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US Releases Video of Encounter Between Russian Fighter Jets and US Drone 


This photo taken from video released March 16, 2023, shows a Russian Su-27 approaching the back of the MQ-9 drone and beginning to release fuel as it passes, over the Black Sea, the Pentagon said.
This photo taken from video released March 16, 2023, shows a Russian Su-27 approaching the back of the MQ-9 drone and beginning to release fuel as it passes, over the Black Sea, the Pentagon said.

The U.S. military released a video Thursday of a Russian military intercept that resulted in the downing of a U.S. surveillance drone Tuesday over the Black Sea.

The video shows a Russian Sukhoi Su-27 dumping fuel as it approaches the U.S. MQ-9 drone from behind and passes over the top.

Pentagon Releases Footage of Russian Attack on US Drone
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A second Sukhoi Su-27 approaches in a similar manner, and as it reaches the drone, the video feed is disrupted at the moment the U.S. military says the Russian fighter aircraft collided with the drone.

A final shot shows the video feed restored and that one of the drone’s propeller blades has been bent.

The video’s release came a day after U.S. Secretary of Defense Lloyd Austin spoke to his Russian counterpart about the encounter.

“The United States will continue to fly and to operate wherever international law allows, and it is incumbent upon Russia to operate its military aircraft in a safe and professional manner,” Austin told reporters after announcing that he had “just got off the phone” with Russian Defense Minister Sergei Shoigu.

It was the first call between the two defense leaders since October, according to officials.

Meanwhile, Poland became the first NATO country to dispatch fighter jets to Ukraine, agreeing to send four Soviet-made MiG-29 fighter jets to Kyiv’s forces in the coming days. The U.S. and other Western allies far have balked at Kyiv demands for attack jets.

The downed U.S. MQ-9 drone was “conducting routine operations” in international airspace Tuesday, according to the U.S. military, when the pair of Russian Sukhoi Su-27 fighter aircraft intercepted it. U.S. forces brought down the drone in international waters after the Russian jet struck the drone’s propeller.

“We know that the intercept was intentional. We know that the aggressive behavior was intentional. We also know it is very unprofessional and very unsafe,” General Mark Milley, chairman of the Joint Chiefs of Staff, told reporters Wednesday.

Milley said he was “not sure yet” whether the physical contact between the Russian aircraft and the drone was intentional.

Russia said it is considering whether to try to retrieve the drone, but U.S. officials said its operatives were able to remotely erase sensitive software on the drone to prevent Russia from collecting secret information before sending the aircraft into the Black Sea.

The U.S. does not have ships in the Black Sea, which is largely controlled by Russia.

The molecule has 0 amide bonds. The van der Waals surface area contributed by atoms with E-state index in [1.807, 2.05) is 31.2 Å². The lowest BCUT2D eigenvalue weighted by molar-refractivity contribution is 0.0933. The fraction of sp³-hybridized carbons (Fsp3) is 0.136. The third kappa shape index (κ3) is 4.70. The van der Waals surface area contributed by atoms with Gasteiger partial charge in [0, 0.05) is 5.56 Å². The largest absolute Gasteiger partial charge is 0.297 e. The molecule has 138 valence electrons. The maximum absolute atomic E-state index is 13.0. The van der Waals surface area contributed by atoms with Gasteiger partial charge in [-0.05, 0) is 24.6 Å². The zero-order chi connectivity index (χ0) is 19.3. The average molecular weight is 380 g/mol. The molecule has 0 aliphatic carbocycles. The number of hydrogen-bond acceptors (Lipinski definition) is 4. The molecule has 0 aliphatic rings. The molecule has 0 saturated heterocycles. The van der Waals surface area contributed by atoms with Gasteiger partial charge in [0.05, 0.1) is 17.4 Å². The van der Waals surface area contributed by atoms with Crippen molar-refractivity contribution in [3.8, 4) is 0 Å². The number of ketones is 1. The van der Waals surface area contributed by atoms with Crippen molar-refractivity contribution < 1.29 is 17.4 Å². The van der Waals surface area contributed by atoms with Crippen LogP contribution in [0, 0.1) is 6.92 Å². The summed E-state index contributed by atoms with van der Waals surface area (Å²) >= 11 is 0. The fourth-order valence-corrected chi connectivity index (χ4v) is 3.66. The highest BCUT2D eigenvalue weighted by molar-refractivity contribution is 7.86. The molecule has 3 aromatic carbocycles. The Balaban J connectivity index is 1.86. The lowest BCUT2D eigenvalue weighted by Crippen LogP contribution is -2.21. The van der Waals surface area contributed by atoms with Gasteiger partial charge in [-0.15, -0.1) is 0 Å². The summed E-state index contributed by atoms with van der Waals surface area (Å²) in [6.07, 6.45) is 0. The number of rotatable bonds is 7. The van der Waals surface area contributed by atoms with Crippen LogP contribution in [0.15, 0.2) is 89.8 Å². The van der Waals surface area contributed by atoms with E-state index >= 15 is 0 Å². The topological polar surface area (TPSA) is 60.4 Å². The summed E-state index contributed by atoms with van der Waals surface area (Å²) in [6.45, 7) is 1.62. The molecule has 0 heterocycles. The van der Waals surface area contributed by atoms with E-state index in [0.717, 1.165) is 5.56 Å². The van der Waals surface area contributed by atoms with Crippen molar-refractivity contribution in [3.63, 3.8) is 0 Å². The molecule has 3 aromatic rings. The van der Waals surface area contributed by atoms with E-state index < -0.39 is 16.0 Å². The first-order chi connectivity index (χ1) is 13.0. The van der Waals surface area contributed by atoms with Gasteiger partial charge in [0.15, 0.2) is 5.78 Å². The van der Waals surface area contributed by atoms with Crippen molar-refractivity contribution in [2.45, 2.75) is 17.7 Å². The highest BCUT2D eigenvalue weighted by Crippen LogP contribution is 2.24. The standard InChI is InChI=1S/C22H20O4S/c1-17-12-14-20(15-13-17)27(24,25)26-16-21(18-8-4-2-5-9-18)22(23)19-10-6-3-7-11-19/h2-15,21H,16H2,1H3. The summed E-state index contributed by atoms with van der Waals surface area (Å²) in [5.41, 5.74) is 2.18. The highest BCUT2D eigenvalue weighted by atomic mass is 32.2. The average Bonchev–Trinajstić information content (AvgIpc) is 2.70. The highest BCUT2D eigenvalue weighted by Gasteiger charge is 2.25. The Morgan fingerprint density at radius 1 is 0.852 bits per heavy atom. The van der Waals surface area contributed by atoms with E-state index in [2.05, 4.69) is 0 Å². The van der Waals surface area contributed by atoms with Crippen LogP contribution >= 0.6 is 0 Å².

“But we do have a lot of allies and friends in the area, and we'll work through recovery operations. That's U.S. property,” Milley said.

Another top U.S. military leader, Gen. Erik Kurilla, told the Senate Armed Services Committee on Thursday that since March 1, the U.S. is seeing an increase “in the unprofessional and unsafe behavior of the Russian Air Force." He said armed Russian fighter jets fly over U.S. bases in Syria “in an attempt to try and be provocative."

Kurilla said that Russia tries to "renegotiate the deconfliction protocols that they violate every day."

Russia denied that its Su-27 jets came into contact with the U.S. drone and pinned blame for the crash on the operation of the drone. A U.S. military official told VOA the unmanned MQ-9 has not yet been recovered. State Department spokesperson Ned Price said Tuesday the United States summoned the Russian ambassador to protest the incident.

The Russian Defense Ministry Telegram channel reported Wednesday that Shoigu has blamed the incident on the United States’ "non-compliance with the restricted flight zone declared by the Russian Federation, which was established as part of a special military operation."

Earlier Wednesday, Austin and Milley hosted the 10th meeting of the Ukraine Defense Contact Group more than a year after Russia launched its full-scale invasion of Ukraine.

The virtual meeting included 51 participants. Milley said the group promised “a broad mix of air defense systems,” in addition to providing more artillery, armor and ammunition. For example, Sweden will provide 10 more Leopard tanks to Ukraine, and Norway will partner with the United States to provide two additional National Advanced Surface-to-Air Missile Systems, or NASAMS.

“Ukraine matters. It matters not to just Ukraine or to the United States, it matters to the world. This is about the rules-based international order,” Austin told reporters Wednesday.

“Russia is running out of capability and out of friends,” he added. “Putin still hopes he can wear down Ukraine and wait us out, so we can’t let up, and we won’t.”